When I first starting working with Microsoft Project, I was typically able to muddle through the front end and put together a reasonably functional plan. In studying recently for the Managing Projects with Project Professional exam (74-343), I found a couple of tricks that I hadn’t known about and have helped me to better manage project schedules and tracking. One of those is setting Lead time in a Project.
Lag Versus Lead
Often when scheduling a project, tasks don’t have a true Finish to Start relationship. Some tasks need a lag time (concrete needs to dry, for example) and some tasks have lead time. Task lead time means that a successor task can begin earlier than the end date of its predecessor.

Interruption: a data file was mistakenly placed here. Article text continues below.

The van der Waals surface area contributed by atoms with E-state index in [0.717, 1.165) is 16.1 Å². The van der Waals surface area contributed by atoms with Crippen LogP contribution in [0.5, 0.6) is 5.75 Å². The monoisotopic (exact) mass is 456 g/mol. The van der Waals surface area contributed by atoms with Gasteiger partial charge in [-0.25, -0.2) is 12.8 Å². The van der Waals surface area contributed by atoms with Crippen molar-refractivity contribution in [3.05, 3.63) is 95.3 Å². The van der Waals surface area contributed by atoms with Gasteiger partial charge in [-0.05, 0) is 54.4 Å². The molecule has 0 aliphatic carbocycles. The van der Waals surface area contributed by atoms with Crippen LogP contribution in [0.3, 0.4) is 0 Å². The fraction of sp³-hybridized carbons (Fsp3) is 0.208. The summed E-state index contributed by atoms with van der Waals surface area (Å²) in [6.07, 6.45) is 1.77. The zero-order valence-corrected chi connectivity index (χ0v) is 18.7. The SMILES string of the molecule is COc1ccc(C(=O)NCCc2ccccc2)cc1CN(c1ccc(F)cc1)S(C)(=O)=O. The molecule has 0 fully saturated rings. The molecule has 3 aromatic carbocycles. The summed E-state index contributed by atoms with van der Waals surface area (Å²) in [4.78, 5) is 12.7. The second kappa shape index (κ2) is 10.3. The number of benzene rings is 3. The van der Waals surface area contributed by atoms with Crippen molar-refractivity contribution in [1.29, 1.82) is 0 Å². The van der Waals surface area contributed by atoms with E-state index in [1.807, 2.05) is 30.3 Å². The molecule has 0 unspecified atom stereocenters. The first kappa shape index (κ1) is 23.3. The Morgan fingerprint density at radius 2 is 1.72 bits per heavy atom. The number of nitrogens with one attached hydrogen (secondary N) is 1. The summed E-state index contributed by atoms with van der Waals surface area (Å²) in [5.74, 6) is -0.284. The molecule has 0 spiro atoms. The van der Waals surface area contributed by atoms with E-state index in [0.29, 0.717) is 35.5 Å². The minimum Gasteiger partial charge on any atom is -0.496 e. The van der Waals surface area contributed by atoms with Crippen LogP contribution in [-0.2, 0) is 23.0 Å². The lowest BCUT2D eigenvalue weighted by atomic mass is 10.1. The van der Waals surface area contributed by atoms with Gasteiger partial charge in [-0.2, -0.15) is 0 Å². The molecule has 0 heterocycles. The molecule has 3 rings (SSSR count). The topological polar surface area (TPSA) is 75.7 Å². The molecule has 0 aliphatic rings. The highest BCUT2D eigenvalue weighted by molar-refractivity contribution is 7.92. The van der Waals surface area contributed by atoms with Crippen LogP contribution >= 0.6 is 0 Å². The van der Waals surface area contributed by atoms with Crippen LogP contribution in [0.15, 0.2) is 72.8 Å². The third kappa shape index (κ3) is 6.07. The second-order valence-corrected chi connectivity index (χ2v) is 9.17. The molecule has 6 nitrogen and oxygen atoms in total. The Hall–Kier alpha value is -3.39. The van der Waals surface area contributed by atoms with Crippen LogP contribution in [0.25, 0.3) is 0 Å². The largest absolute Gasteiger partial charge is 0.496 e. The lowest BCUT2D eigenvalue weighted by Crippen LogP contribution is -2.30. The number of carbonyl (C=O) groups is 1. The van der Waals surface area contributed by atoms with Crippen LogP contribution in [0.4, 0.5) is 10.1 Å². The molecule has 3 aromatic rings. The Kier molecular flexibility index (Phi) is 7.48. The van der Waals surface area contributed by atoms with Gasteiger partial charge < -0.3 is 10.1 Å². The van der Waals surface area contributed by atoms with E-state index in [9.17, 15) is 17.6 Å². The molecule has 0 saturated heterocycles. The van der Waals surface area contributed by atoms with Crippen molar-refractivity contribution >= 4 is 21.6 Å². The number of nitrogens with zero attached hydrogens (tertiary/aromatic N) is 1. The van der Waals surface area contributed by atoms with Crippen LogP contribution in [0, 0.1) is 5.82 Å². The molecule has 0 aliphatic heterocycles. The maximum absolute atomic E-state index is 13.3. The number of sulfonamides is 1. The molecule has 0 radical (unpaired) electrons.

When I was first working with project, I could only ever find the “Lag” column in the task information, thus resulting in my coming up with very creative options to create Lead time for a task.
Adding lead time to a task is deceptively simple. Open a Task Information dialog by selecting the task and selecting Information from the Task tab.
On the Predecessor Tab of the Information dialog, you will see the list of the task’s predecessors. In this view will be a column called “Lag.” To set LEAD time for a task, simple set the Lag to have a negative number. In this example, I have set the task to have a lead time of 2 days (or -2 Lag).
Once I have saved my change, you’ll notice in the Task Entry table and in the Gannt chart, my successor task is now scheduled to begin two days BEFORE its predecessor: